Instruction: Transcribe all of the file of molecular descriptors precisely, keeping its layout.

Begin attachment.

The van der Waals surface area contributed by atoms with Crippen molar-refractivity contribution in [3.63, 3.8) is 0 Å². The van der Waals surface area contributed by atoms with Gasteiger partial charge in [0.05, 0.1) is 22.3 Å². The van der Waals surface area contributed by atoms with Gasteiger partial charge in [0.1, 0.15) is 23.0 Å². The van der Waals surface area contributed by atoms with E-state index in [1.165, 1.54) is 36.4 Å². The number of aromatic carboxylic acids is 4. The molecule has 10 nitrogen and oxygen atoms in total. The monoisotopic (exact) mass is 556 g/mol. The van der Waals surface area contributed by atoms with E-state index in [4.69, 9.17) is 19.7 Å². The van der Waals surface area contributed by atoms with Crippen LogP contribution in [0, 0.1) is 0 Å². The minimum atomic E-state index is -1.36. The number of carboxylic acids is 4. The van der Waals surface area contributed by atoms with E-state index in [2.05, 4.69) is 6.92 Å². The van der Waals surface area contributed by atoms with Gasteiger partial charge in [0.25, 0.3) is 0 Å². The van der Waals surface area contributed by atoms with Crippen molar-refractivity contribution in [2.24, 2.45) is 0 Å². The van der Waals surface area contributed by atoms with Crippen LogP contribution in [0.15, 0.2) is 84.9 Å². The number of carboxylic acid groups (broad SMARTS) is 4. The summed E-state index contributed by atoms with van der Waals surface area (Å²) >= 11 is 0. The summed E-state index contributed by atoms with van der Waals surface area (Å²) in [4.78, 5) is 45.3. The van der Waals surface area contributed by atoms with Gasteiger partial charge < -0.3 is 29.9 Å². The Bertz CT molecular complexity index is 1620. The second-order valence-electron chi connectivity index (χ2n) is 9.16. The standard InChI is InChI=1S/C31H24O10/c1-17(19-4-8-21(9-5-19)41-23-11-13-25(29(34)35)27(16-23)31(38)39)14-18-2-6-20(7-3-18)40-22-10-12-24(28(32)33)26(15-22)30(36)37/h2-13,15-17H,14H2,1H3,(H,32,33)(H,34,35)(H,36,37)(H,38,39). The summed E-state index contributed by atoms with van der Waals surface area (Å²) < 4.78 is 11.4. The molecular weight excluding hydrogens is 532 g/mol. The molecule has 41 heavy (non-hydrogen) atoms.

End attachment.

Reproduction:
The van der Waals surface area contributed by atoms with Crippen molar-refractivity contribution in [3.63, 3.8) is 0 Å². The van der Waals surface area contributed by atoms with Gasteiger partial charge in [0.05, 0.1) is 22.3 Å². The van der Waals surface area contributed by atoms with Gasteiger partial charge in [0.1, 0.15) is 23.0 Å². The van der Waals surface area contributed by atoms with E-state index in [1.165, 1.54) is 36.4 Å². The number of aromatic carboxylic acids is 4. The molecule has 10 nitrogen and oxygen atoms in total. The monoisotopic (exact) mass is 556 g/mol. The van der Waals surface area contributed by atoms with E-state index in [4.69, 9.17) is 19.7 Å². The van der Waals surface area contributed by atoms with Crippen LogP contribution in [0, 0.1) is 0 Å². The minimum atomic E-state index is -1.36. The number of carboxylic acids is 4. The van der Waals surface area contributed by atoms with E-state index in [2.05, 4.69) is 6.92 Å². The van der Waals surface area contributed by atoms with Gasteiger partial charge in [0.25, 0.3) is 0 Å². The van der Waals surface area contributed by atoms with Crippen molar-refractivity contribution in [2.24, 2.45) is 0 Å². The van der Waals surface area contributed by atoms with Crippen LogP contribution in [0.15, 0.2) is 84.9 Å². The number of carboxylic acid groups (broad SMARTS) is 4. The summed E-state index contributed by atoms with van der Waals surface area (Å²) >= 11 is 0. The summed E-state index contributed by atoms with van der Waals surface area (Å²) in [4.78, 5) is 45.3. The van der Waals surface area contributed by atoms with Gasteiger partial charge < -0.3 is 29.9 Å². The Bertz CT molecular complexity index is 1620. The second-order valence-electron chi connectivity index (χ2n) is 9.16. The standard InChI is InChI=1S/C31H24O10/c1-17(19-4-8-21(9-5-19)41-23-11-13-25(29(34)35)27(16-23)31(38)39)14-18-2-6-20(7-3-18)40-22-10-12-24(28(32)33)26(15-22)30(36)37/h2-13,15-17H,14H2,1H3,(H,32,33)(H,34,35)(H,36,37)(H,38,39). The summed E-state index contributed by atoms with van der Waals surface area (Å²) < 4.78 is 11.4. The molecular weight excluding hydrogens is 532 g/mol. The molecule has 41 heavy (non-hydrogen) atoms.